Related: Discuss the US Dollar in the DailyFX Forum, US Dollar Climb Growing Increasingly Speculative on Risk Aversion

Euro Recovers from Early Morning Losses as Traders Await the Next ‘Big Event’
As the natural counterpart to the US dollar, the euro’s performance would largely mirror its more liquid counterpart. The opening act Monday was a sharp decline across the board; but the closing number was for an impressive recovery. This single currency is still the most fundamentally unstable; and conditions are worsened with increased media attention highlighting the troubles and uncertainties aired between European Union members. Yet, while the weekend headlines were littered with stories about the possible collapse of the monetary union, there was no specific event to truly advance such a bleak forecast. ECB President Trichet was on the wires, adamantly calling for “quantum leap” in policy whereby leaders would implement changes in fiscal behavior that would last beyond the current market panic. Looking ahead to tomorrow, there are a few interesting events that could tip the speculative scales. Keeping the focus on the potential for a crisis, Greece will receive its first injection of capital from the EU a day ahead of an 8.5 billion euro bond rollover. Though expected, this could help dampen outlier fears of an immediate default. From the docket, there are two rounds of data that are notable. The ZEW survey is an investor confidence report – very important considering this is the group that will buy government debt. For a different approach, the Euro Zone CPI figures will tell us whether there is any hope of making an inflation argument for a rate hike later this year.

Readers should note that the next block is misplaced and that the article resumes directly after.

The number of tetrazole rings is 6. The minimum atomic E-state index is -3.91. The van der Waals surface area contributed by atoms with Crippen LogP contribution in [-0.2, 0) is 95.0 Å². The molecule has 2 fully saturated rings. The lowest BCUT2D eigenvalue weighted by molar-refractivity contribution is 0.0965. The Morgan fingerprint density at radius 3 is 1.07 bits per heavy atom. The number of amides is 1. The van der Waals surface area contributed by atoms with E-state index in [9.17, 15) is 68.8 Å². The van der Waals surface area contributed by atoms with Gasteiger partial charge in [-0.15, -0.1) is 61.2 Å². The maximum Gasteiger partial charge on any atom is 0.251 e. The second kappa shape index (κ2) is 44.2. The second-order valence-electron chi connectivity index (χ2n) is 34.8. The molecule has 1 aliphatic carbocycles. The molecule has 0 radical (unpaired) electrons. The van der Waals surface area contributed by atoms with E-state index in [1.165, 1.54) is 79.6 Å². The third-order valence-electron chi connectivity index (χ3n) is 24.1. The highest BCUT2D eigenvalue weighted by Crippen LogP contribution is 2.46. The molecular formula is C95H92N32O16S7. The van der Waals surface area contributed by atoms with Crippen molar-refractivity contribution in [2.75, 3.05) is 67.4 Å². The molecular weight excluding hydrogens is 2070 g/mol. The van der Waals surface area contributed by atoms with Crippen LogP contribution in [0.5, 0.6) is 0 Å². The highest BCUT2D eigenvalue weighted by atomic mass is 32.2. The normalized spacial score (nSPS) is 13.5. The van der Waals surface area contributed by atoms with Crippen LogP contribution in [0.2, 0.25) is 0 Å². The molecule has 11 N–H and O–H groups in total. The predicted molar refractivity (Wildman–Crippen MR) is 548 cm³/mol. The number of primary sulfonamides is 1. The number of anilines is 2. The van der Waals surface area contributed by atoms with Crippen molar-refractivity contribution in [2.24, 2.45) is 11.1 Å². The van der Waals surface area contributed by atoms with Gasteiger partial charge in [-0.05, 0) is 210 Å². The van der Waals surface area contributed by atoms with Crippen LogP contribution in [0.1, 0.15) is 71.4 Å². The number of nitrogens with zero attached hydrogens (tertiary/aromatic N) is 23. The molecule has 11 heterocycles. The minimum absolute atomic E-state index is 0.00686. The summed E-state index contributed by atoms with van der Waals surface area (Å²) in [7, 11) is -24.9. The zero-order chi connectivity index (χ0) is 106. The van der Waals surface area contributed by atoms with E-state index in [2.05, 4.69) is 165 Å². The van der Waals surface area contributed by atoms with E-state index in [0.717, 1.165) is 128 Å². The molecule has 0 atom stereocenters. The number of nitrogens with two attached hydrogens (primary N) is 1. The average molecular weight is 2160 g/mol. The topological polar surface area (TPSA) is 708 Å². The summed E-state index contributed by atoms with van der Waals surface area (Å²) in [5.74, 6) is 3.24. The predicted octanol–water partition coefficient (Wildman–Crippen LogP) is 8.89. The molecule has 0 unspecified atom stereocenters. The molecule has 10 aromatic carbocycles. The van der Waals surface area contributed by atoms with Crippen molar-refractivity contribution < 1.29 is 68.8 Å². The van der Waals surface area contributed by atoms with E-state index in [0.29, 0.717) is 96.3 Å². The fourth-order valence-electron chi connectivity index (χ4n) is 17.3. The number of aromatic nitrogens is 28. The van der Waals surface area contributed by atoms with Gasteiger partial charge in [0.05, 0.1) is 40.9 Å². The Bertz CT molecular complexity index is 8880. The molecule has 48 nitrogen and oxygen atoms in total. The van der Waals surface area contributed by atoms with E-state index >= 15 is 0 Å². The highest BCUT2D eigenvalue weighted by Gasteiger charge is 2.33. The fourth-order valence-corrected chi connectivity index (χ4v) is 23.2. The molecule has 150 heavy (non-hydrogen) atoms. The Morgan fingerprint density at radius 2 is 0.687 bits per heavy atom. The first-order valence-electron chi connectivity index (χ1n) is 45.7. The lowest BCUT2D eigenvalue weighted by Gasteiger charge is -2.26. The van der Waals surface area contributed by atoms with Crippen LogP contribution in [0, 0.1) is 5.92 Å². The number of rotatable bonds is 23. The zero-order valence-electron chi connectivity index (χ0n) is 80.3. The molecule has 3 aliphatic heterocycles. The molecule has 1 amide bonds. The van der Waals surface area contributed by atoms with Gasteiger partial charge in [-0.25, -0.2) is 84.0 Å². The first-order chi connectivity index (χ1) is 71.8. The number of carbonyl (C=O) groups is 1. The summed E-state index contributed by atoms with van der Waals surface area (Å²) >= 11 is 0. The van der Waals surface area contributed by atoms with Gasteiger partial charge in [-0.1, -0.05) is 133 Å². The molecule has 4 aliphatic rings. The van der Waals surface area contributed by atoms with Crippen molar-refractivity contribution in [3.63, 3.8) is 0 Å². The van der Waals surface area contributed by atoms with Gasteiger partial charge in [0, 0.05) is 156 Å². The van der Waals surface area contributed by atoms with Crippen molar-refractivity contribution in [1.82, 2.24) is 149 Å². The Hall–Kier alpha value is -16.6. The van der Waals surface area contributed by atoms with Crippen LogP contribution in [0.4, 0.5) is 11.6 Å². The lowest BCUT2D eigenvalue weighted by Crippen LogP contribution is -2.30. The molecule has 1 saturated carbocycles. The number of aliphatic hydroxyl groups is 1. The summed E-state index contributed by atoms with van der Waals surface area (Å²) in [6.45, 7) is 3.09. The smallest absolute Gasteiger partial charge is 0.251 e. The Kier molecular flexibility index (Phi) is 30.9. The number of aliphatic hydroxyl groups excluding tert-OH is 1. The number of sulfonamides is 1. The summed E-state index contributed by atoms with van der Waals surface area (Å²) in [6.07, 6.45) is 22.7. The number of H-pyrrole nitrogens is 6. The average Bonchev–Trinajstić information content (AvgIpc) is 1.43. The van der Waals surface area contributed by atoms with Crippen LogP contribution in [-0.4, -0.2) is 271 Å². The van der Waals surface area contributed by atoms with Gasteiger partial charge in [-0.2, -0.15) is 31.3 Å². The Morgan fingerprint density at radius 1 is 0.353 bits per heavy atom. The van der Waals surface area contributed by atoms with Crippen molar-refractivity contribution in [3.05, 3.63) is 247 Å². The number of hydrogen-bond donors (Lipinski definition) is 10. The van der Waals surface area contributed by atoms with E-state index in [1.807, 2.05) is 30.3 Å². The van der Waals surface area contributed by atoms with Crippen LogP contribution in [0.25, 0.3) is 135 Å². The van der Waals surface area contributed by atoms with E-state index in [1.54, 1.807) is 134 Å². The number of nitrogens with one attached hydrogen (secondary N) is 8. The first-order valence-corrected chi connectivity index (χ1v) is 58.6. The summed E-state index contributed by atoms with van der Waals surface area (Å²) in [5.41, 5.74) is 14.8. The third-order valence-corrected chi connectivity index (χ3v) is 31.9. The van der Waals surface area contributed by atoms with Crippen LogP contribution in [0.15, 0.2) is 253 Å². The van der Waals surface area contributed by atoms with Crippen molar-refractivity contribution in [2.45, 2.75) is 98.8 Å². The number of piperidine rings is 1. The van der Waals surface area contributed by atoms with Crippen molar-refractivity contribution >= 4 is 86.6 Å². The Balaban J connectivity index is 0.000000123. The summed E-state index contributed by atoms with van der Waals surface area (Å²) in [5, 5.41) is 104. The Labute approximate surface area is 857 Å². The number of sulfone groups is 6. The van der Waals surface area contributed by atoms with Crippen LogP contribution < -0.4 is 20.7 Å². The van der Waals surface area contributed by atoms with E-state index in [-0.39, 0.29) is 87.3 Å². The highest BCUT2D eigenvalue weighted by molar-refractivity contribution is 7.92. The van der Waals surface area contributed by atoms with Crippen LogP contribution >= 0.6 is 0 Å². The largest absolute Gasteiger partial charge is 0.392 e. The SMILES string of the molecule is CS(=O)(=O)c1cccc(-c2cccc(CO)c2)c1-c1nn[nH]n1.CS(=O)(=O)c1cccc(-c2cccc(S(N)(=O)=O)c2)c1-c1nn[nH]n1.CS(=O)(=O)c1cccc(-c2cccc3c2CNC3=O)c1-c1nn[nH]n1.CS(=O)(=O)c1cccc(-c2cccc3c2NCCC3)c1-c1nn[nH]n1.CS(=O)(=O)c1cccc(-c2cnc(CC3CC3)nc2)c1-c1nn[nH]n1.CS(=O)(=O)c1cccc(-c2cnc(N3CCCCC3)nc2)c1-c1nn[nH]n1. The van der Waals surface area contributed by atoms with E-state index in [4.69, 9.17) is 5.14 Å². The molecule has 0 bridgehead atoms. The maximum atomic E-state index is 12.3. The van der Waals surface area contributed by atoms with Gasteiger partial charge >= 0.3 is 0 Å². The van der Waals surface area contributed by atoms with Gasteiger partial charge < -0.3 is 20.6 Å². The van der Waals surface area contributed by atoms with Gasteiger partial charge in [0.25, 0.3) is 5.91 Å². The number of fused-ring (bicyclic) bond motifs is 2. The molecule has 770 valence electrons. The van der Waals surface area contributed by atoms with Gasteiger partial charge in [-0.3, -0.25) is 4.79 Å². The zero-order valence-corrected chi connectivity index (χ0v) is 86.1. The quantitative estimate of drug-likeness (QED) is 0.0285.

British Pound Responds to the Disappointing Side of Economic Data
There were two noteworthy and contrasting indicators released from the United Kingdom’s docket. The Rightmove House Prices reading for May would disappoint with the slowest pace of appreciation (at 4.3 percent) in four months. Alternatively, the CBI Industrial Trends survey for the same period would advance to a 21-month high reading of -18. For background, a tempering of the climb in housing numbers was fully expected given it was supply side driven, while the factory indicator was both surprising and impressive. Nonetheless, the sterling would slip through the session. This is a sign that traders are far more sensitive to disappointing news, rather than mildly promising data.

Australian Dollar Traders Prepare to Assess the RBA’s Neutral Convictions

The Australian dollar tumbled across the board Monday; and the currency would hold onto its losses even when underlying risk appetite trends would recover through the London and New York sessions. This single currency is falling victim to its own stabilizing forecast and the pressure of improving counterparts. Tonight, the focus will be on the RBA minutes to see whether 50bps of cumulative hikes in a year is a good estimate.

Japanese Yen Gives up Morning Gains as Speculators Show Their Fickle Nature

There is a difference between funding currency and safe haven. The Japanese yen is the latter; and this is a fact that translates into greater volatility for this particular currency. Monday’s risk reversal was particularly aggressive for the yen as guidance from equities would speak to short-covering and speculative buying at “cheap levels.” In the coming hours, consumer confidence will offer tangible event risk.

For Real Time Forex News, visit: http://www.dailyfx.com/real_time_news/

**For a full list of upcoming event risk and past releases, go to www.dailyfx.com/calendar

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Written by: John Kicklighter, Currency Strategist for DailyFX.com
E-mail: jkicklighter@dailyfx.com

DailyFX provides forex news and technical analysis on the trends that influence the global currency markets.